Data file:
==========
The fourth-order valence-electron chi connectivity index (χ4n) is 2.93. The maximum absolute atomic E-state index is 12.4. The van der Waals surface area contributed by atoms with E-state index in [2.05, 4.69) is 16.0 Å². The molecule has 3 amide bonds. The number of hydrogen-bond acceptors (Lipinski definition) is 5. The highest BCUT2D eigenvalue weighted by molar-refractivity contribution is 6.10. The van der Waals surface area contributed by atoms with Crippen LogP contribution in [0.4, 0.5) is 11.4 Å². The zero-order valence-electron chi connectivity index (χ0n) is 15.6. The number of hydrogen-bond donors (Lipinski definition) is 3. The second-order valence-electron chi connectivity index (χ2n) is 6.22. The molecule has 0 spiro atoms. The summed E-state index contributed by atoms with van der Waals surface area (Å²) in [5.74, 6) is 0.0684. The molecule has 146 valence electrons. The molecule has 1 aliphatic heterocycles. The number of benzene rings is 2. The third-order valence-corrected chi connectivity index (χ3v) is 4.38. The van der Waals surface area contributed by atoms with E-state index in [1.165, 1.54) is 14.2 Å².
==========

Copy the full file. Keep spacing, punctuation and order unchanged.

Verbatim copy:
The fourth-order valence-electron chi connectivity index (χ4n) is 2.93. The maximum absolute atomic E-state index is 12.4. The van der Waals surface area contributed by atoms with E-state index in [2.05, 4.69) is 16.0 Å². The molecule has 3 amide bonds. The number of hydrogen-bond acceptors (Lipinski definition) is 5. The highest BCUT2D eigenvalue weighted by molar-refractivity contribution is 6.10. The van der Waals surface area contributed by atoms with Crippen LogP contribution in [0.4, 0.5) is 11.4 Å². The zero-order valence-electron chi connectivity index (χ0n) is 15.6. The number of hydrogen-bond donors (Lipinski definition) is 3. The second-order valence-electron chi connectivity index (χ2n) is 6.22. The molecule has 0 spiro atoms. The summed E-state index contributed by atoms with van der Waals surface area (Å²) in [5.74, 6) is 0.0684. The molecule has 146 valence electrons. The molecule has 1 aliphatic heterocycles. The number of benzene rings is 2. The third-order valence-corrected chi connectivity index (χ3v) is 4.38. The van der Waals surface area contributed by atoms with E-state index in [1.165, 1.54) is 14.2 Å².